Build it.
Build it, subsidize it. Flory/getty

As Seattle loses its collective shit over a proposal to tax the city's largest businesses to raise $75 million a year for affordable housing and homelessness services, a new analysis finds the region needs more than five times that amount to actually address the problem.

The Seattle Times first reported on the analysis, which the consulting firm McKinsey & Company completed for the Seattle Metropolitan Chamber of Commerce. The Chamber also confirmed the numbers to Crosscut. A Chamber spokesperson told The Stranger McKinsey contacted the group about being its pro bono client for the report. The consulting firm has not yet responded to a request for full report. UPDATE: You can read a summary of the report's findings here.

According to the Times, the McKinsey report used a Times' analysis of current countywide spending on homelessness at $195.6 million and estimated between $164 and $214 million more is needed, most of it for affordable housing.

City staff estimate the business tax could produce 1,780 new units over five years (It would also fund other services and shelter.) According to the Times, the McKinsey report estimates King County needs 14,000 more units of housing that people experiencing homelessness can afford.

That is a huge gulf, and one that should come as a surprise to absolutely no one.

Seattle's comprehensive plan says the city should accommodate another 70,000 housing units over the next 20 years to keep up with population growth. But let's narrow that to just housing for low income people, since that's what the bulk of revenues from the tax in question would fund.

According to the Housing Development Consortium, no city in King County has enough homes for the lowest income residents. Seattle alone needs more than 10,000 more units for people with very low incomes by 2030, according to the group. According to Seattle's Housing Affordability and Livability Agenda, the gap is 23,500.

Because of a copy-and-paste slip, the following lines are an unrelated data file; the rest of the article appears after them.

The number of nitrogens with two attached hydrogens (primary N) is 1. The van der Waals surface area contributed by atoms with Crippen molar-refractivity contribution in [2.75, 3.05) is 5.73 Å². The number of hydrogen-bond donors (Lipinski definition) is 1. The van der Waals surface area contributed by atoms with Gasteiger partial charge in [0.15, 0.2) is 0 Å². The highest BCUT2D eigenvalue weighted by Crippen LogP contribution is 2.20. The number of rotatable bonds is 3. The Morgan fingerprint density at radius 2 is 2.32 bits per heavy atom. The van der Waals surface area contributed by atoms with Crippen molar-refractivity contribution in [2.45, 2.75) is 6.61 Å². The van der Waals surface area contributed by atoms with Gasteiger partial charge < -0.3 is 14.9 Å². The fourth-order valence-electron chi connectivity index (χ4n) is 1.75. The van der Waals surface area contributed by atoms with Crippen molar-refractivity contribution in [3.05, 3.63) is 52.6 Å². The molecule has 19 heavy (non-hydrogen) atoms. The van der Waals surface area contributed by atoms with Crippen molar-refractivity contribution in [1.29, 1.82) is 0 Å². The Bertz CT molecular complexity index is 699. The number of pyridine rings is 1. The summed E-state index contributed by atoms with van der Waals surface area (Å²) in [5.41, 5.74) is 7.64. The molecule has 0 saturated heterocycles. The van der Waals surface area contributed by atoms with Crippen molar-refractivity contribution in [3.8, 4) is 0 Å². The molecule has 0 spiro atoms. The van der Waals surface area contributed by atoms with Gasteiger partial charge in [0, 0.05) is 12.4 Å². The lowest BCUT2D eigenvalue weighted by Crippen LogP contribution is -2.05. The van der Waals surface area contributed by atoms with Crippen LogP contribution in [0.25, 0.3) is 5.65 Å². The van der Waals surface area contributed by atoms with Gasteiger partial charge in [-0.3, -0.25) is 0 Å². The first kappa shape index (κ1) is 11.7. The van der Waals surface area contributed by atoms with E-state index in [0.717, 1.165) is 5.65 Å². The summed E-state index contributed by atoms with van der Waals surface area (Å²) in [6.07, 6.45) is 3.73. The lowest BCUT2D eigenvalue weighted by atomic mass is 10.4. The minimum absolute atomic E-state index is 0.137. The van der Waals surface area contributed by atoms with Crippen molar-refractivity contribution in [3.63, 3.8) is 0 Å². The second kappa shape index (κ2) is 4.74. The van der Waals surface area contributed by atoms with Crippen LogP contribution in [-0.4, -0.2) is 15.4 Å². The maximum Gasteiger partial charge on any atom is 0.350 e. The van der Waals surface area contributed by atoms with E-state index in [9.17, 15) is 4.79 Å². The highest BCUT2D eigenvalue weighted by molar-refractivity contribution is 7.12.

For perspective, Seattle's multiple housing levies have created just 13,000 affordable apartments since 1981. The latest renewal of that levy—approved in 2016 despite consternation over yet another property tax increase—will total $290 million and build or preserve 2,150 affordable apartments over seven years.

Compare metro areas based on the percent of rental housing stock that is subsidized, as the Times' Gene Balk did, and you'll find that Seattle ranks 19 out of 25.

A recent audit that criticized the region's response to its homelessness crisis also brought up the supply issue. Even if no new person was added to the wait list in King County, the audit found, it would take more than seven years for everyone already on the list to get housing.

In analyzing the city's plan for rapid rehousing—which offers homeless people temporary assistance renting in the private market—the auditors raised concerns that the program could fail because of "competition for limited affordable housing." At any one moment across King County, there are 470 studio and one-bedroom apartments affordable to the lowest income people, according to the audit. At that same moment, renters in the private market are eyeing open apartments and service providers are attempting to find apartments for anywhere from 235 to 386 households. That all translates to steep competition and trouble getting homeless people into housing, the audit explained.

Planning and funding coordination—issues also identified in the audit—are conversations regional leaders will have to tackle. But, as Real Change's Ashley Archibald put it yesterday, "you're not going to find enough quarters in couch cushions to fix this." Yet another report—this time, one associated with the Chamber of Commerce—has come to the same conclusion.